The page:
I picked up Flying Blind after Bryan Cantrill recently shared how this book on the Boeing 737 MAX fiasco was a cautionary tale on decay of culture/values in engineering companies. Boeing was one of the great American companies. Formed more than a century ago, their plane business took off in the golden era of air travel and they ended up being part of the duopoly with Airbus for domestic and international planes. Boeing had a great engineering-driven and safety-driven culture at their Seatlle HQ and slowly won the market with the 7x7 series of airplanes. The pinnacle of their excellence would be the 747 Jumbo Jet and 777.
A spate of DC-10 accidents sounded the death knell for their domestic rival McDonnell Douglas and in a fateful decision Boeing decided to buy MDD for its defense business. Over the next years, predatory managers from MDD and a slew of Jack Welch’s minions from GE took over the upper management of Boeing, using stack-and-yank to fire senior engineers, killing worker unions, moving manufacturing to other states, outsourcing/selling/killing every non-essential department and even moving the HQ to Chicago. Even more worryingly, Boeing lobbied and killed the independence of the FAA, in essence becoming self-regulating. When faced with new airplane designs from Airbus, the rotten Boeing management killed expensive clean-sheet designs and instead focused on creating derivatives of older 7xx designs resulting in the 787 Dreamliner and 737 MAX. An early indication of this decay were the battery fires which grounded Dreamliners, which engineers had shared with management during design.
But the epitome of bad decisions would be the 737 MAX. To compete with the modern Airbus A320neo, Boeing updated the dinosaur 737 with more powerful and efficient engines. The placement of these heavier engines surfaced a fundamental flaw - during ascent the nose could point up. Boeing decided to fix this in software - using MCAS to read the angle-of-attack (AoA) sensors and force the nose down. To avoid delaying FAA approval and avoid costly-simulator retraining for 737-certified pilots, Boeing hid MCAS from regulators, airlines and pilots. In what I’d call the dirtiest business trick ever, cockpit AoA indicators were made optional extras (taken out of the base model to make it price-competitive against A320neo) and this was what airlines in Asia and Africa unknowingly purchased.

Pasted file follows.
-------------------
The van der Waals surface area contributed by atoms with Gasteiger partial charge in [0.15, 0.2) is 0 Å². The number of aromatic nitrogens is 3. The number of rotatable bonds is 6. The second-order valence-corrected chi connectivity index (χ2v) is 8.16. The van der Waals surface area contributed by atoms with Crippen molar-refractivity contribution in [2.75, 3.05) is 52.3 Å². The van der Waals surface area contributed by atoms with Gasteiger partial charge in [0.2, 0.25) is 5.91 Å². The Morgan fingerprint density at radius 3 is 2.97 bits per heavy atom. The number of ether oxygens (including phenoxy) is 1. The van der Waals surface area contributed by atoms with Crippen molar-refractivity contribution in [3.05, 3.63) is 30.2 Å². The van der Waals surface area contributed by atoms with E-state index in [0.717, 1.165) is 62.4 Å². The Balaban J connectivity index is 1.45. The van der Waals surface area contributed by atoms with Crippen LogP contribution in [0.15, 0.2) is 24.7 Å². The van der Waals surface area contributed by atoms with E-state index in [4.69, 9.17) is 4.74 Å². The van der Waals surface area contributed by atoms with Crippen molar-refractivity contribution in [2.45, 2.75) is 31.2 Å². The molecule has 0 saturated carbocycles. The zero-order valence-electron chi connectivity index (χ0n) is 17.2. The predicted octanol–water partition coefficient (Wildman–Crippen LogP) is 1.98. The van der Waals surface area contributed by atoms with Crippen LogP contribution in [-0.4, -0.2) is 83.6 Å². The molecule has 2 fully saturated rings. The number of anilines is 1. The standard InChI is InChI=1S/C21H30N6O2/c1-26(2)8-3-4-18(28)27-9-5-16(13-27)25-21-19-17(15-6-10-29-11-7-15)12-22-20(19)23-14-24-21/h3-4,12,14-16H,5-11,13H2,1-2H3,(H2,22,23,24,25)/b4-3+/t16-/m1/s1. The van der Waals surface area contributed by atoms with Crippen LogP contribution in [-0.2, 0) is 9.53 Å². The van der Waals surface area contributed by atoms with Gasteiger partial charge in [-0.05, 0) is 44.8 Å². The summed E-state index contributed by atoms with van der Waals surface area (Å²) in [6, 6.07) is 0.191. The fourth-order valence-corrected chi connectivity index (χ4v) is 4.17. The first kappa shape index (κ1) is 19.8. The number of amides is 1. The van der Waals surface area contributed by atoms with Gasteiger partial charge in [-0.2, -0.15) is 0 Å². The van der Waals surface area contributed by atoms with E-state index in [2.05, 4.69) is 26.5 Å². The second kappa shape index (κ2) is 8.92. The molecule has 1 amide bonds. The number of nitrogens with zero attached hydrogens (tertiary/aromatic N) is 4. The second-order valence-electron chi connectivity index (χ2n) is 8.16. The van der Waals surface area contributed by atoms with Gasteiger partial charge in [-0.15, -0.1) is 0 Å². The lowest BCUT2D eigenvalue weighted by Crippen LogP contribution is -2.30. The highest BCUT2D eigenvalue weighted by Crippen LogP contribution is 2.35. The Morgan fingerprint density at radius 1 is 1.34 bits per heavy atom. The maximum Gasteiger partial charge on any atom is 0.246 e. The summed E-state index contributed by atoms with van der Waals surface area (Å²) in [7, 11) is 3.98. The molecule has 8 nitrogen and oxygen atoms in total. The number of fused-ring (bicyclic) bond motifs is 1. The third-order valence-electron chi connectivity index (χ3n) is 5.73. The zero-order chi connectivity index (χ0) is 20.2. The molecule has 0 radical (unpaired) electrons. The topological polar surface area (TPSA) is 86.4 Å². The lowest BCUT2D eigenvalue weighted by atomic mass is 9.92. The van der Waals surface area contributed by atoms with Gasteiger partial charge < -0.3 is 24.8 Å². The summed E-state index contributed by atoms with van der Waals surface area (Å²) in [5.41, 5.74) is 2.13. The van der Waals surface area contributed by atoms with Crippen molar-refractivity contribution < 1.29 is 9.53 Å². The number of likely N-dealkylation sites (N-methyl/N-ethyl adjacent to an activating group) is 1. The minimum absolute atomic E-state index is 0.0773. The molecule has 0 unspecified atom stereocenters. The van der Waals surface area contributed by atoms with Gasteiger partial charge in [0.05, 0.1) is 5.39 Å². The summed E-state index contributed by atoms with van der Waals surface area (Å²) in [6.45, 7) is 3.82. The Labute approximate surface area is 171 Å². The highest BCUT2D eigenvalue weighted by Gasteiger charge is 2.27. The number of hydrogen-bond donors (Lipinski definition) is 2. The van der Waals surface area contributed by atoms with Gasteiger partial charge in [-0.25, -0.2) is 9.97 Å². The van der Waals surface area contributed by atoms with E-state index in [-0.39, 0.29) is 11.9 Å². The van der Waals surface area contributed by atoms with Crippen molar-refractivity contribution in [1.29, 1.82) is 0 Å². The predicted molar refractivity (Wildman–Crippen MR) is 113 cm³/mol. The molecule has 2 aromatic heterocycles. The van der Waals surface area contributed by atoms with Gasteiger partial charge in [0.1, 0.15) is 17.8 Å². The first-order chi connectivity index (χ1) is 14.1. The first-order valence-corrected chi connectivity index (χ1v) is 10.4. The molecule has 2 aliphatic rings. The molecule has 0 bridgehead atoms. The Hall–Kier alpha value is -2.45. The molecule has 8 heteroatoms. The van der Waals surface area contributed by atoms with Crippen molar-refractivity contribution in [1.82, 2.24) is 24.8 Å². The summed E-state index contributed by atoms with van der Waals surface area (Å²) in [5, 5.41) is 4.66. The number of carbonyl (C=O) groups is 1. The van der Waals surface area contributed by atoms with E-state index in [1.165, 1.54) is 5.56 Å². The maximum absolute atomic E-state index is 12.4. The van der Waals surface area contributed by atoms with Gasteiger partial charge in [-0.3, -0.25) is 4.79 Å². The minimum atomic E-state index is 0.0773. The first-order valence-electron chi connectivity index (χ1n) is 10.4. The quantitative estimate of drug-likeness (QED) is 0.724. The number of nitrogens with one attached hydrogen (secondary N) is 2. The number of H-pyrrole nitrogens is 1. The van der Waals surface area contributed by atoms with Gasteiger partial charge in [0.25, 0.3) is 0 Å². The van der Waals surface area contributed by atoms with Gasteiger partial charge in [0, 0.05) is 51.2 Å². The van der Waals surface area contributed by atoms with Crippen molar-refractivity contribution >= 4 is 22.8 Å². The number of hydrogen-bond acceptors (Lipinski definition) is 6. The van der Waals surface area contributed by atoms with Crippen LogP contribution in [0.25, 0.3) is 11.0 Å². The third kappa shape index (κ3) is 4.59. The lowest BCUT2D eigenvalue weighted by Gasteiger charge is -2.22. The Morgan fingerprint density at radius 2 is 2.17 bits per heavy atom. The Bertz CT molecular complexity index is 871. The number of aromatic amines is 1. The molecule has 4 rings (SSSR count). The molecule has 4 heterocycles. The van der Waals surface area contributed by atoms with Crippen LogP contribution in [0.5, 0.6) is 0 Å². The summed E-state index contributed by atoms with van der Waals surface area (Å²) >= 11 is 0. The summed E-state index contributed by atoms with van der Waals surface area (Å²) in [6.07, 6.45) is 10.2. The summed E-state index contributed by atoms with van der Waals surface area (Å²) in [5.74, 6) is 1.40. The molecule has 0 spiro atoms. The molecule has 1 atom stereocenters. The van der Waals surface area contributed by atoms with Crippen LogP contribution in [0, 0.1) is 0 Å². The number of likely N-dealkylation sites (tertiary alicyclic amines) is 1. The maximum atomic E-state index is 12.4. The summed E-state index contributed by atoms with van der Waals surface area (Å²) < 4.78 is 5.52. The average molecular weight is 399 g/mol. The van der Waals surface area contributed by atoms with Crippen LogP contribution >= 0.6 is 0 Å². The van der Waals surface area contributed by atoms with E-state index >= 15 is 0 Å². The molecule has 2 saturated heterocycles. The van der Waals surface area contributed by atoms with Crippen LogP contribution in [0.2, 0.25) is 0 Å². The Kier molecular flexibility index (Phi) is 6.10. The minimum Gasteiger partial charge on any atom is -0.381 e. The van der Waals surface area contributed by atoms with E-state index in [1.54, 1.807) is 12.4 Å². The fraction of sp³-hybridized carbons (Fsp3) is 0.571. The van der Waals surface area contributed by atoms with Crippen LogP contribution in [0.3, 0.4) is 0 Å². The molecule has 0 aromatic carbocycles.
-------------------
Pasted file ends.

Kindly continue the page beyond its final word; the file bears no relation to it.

What could result from this series of missteps but a loss of life? Pilots on a 2018 Lion Air flight with a faulty AoA sensor could not control the plane when MCAS repeatedly kept pushing the plane down to its demise. Boeing and FAA concluded this as pilot error, but already alarm bells will ringing among US pilots who were only now learning about MCAS. A few months later a 2019 Ethiopian Airlines flight killed all its fliers in a similar pattern and only then did FAA finally ground the planes. Since the people who died were those people (meaning not from US/Europe) the insurance folks, lawyers and Boeing would try terrible tricks on the families of the deceased to get away with the least compensation. And Boeing finally announced more fixes in software (that would take months) and FAA announced simulator training for MAX pilots (which they should have done in the first place).
The author Peter Robison is an investigative journalist for business papers and he covers the covers the history of Boeing, organizational changes, the accidents and the aftermath well. The book is way more detailed than it needs to be though on the management front - I did not see the point in knowing details of the hundreds of upper management folks in Boeing/MDD/GE. And the book is severely lacking in details of engineering culture, plane hardware/software design, MCAS or the sensors and photos and diagrams. Though the CEO would lose his job in the aftermath and people forgot about MAX with the COVID pandemic, the author notes that nothing really has changed in the Boeing culture even today. It is sad to read the slow demise of a good technology company and this book definitely makes me scared of ever flying in a 737 MAX.